New York — Four inspiring journalists from Cameroon, Mexico, Thailand, and Yemen will be honored with the Committee to Protect Journalists' 2017 International Press Freedom Awards, an annual recognition of courageous journalism.
The awardees have covered the news at great risk, including retribution from political leaders,and two have had to flee their homes because of death threats. One of the awardees has been in prison for over three years for reporting on attacks carried out by an extremist group; another was detained twice by military officials and charged with sedition.
CPJ will also present broadcast journalist Judy Woodruff, the managing editor of "PBS NewsHour," with the Gwen Ifill Press Freedom Award for her work in advancing press freedom and strengthening the role of women journalists worldwide. CPJ will present the Gwen Ifill Press Freedom Award annually to an individual who has shown extraordinary and sustained achievement in the cause of press freedom. Originally the Burton Benjamin Memorial Award, it was renamed in 2017 to honor the veteran journalist and former CPJ board member who died in late 2016.
The awards dinner is open for press coverage. Accreditation requests will be accepted until noonon Friday, November 10.
WHAT: 27th Annual International Press Freedom Awards Dinner
WHEN: November 15, 2017
6 p.m. 6:30 p.m. Photographs and interviews
7:45 p.m. Award ceremony and dinner
WHERE: Grand Hyatt New York at 42nd Street and Lexington Avenue
WHO: The dinner will be hosted by Christiane Amanpour, chief international correspondent for CNN and CPJ senior advisor.
The 2017 dinner chairman is David Rhodes, president of CBS News.
Award Winners: Ahmed Abba, a correspondent for Radio France Internationale's Hausa service; Patricia Mayorga, a correspondent for the Mexico City-based newsmagazine Proceso;Pravit Rojanaphruk, a critical reporter and press freedom advocate in Thailand; and Afrah Nasser, a Yemeni independent reporter and blogger who lives in exile. Judy Woodruff will be honored with CPJ's inaugural Gwen Ifill Press Freedom Award.relating to human rights and fundamental freedoms. A document as important as the constitution, involving rights and freedoms, should above all contain references to the relevant international standards and should explicitly state that religious values cannot interfere with the recognition and guarantee of these rights and freedoms.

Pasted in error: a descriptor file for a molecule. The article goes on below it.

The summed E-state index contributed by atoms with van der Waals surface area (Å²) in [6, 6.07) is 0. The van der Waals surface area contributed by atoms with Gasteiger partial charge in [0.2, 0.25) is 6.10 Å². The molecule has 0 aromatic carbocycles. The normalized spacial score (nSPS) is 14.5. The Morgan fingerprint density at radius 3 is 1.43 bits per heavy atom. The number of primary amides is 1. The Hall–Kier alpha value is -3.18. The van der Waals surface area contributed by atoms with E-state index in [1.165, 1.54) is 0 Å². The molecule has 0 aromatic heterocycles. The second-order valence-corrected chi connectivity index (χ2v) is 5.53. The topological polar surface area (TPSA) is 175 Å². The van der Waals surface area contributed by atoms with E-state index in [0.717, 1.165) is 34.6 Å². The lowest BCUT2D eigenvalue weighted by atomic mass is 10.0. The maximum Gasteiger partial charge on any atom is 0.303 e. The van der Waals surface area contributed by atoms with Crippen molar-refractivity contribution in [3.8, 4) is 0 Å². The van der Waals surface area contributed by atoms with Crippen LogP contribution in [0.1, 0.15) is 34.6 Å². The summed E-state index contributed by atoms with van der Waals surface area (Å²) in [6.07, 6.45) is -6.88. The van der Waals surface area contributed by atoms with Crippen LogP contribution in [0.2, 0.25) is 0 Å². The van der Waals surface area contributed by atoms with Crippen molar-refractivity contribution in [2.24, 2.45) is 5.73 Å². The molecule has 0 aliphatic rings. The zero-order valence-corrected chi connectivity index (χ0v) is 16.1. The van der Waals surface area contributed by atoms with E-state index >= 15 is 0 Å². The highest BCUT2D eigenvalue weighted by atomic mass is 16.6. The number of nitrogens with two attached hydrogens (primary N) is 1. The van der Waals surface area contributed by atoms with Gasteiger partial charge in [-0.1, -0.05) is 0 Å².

We would also like to express our dissatisfaction with the provisions on freedom of expression and information in Chapter II on rights and freedoms and in Chapter VII on constitutional entities, which contain concepts that are vague and unknown in international law. This lack of precision can obviously lead to arbitrary interpretations that violate human rights and fundamental freedoms.
We urge the members of the Libyan Constitution Drafting Committee and the members of the House of Representatives to:
Redraft articles 37 and 38 on freedom of information and publication, making a clear reference to Article 19 of the International Covenant on Civil and Political Rights, which enshrines the principle of freedom of expression and information, while specifying that the use of this right must not be subject to prior control.
Provide for constitutional guarantees for press freedom and abolish prison sentences for media offences.
Redraft Article 46 on the right of access to information in order to improve access and the dissemination of information in the media, which would make it possible to ensure transparency, combat corruption and safeguard the rights of journalists and the confidentiality of their sources in accordance with international standards.
Clarify the conditions under which use of the rights and freedoms stated in Article 65 may be restricted. We suggest that this paragraph should refer to international law, under which any restriction must be envisaged by the law, must be necessary to the pursuit of a legitimate objective and must be proportional to this objective, so that no article can impair established human rights and fundamental freedoms.
Draft a constitutional provision guaranteeing full recognition of the High Media Council as a constitutional entity. The council would be responsible for regulating only the broadcast media and for granting licences to radio and TV stations. It should also be assured a consultative role on media legislation.
SOURCE Committee to Protect Journalists (CPJ)